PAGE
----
cc-tapis produces hand-knotted rugs which are made in Nepal by Tibetan artisans. Hand-knotting is an extremely fine and complex production technique where every knot in the rug is made my hand. A cc-tapis rug can have up to 232,000 individual knots per square meter.
We are proud to say that no machines are ever used in our process and we still produce rugs the way that have been produced for centuries.
All cc-tapis rugs are produced in the cc-tapis Atelier outside of Kathmandu in the Boudha region of Nepal. Our rugs are made with a Tibetan knot.
Every stage of production is managed at our Atelier, from the refining of the raw materials, to the dying, hand-knotting, finishings and the final washing. This gives us total control and the freedom to create unique bespoke pieces.
We only use the finest natural materials
The wool we use is Himalayan wool which is sourced in Tibet from Himalayan sheep. It is a rich and robust wool with it’s strength coming from the amount of natural lanolin present in each fibre, making it durable and naturally stain resistant.
The silk we use is imported from China and comes directly from the silk worm.
Aloe is a strong fibre we recommend for high-traffic areas. It is extremely strong with a profound texture and is made from the fibre of a nettle plant.
All materials are processed and hand-spun in our own Atelier, meaning we can customize and adapt the yarns to perfectly suit the project. Giving the choice between extremely fine yarn or a thick and textured one.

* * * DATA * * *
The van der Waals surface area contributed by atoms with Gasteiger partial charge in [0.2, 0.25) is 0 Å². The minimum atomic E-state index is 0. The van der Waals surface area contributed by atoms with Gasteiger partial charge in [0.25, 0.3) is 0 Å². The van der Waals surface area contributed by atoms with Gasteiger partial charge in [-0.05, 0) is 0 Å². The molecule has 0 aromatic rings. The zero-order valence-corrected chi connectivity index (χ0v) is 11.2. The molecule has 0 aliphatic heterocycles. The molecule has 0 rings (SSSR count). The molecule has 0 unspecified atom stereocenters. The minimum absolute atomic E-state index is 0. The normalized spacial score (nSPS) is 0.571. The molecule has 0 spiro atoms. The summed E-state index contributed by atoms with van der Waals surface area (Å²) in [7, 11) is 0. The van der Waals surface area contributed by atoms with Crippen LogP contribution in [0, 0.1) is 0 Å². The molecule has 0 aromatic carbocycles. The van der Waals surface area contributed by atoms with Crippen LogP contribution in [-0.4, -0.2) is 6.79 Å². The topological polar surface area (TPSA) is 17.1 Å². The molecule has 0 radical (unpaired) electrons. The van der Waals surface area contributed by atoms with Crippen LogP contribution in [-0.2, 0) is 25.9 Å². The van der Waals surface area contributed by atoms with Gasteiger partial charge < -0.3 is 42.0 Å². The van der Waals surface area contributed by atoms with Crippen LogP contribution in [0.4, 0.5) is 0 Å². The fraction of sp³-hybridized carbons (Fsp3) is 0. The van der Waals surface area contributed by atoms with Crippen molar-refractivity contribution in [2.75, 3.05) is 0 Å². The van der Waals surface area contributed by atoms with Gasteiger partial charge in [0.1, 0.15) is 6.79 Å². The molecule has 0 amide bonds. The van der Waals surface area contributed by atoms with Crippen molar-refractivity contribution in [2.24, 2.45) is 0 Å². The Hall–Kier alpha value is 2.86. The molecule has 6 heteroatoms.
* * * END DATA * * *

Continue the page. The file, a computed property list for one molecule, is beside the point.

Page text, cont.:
Once the materials have been hand-spun, they are washed and then dyed by hand by our “master of color”. The “master of color” is as the name suggests a master of his trade and can match Pantone or RAL color codes. Materials are dyed per project and very little stock is kept of each color. As everything is dyed by hand you can choose between full or abrash tones.
Once the materials have been washed and dyed, the hand-knotting begins. A warp, made of hundreds of strands of cotton is stretched onto a vertical loom. The terminal ends of the warp will eventually form the fringes of the future rug. The transversal threads are the weft and they insure firmness to the artefact.
The wool, silk and aloe threads are then knotted onto the cotton warp and the design is created. The knots form the pile of the rug which can be short, long or shaggy.
When the knotting is complete, the rug undergoes vigorous finishing phases which include hand-cutting, shearing and embossing to define the design. After which the rugs are washed in recycled rainwater, stretched and laid in the Himalayan sun to dry.
Washing of the rugs is essential as it fixes the dyes and it also allows for the opportunity to remove any loose fibres. By washing them in recycled water it is a wonderful and sustainable way to save water but we can also guarentee that there are no chlorines in the water which could potentially bleach the rug,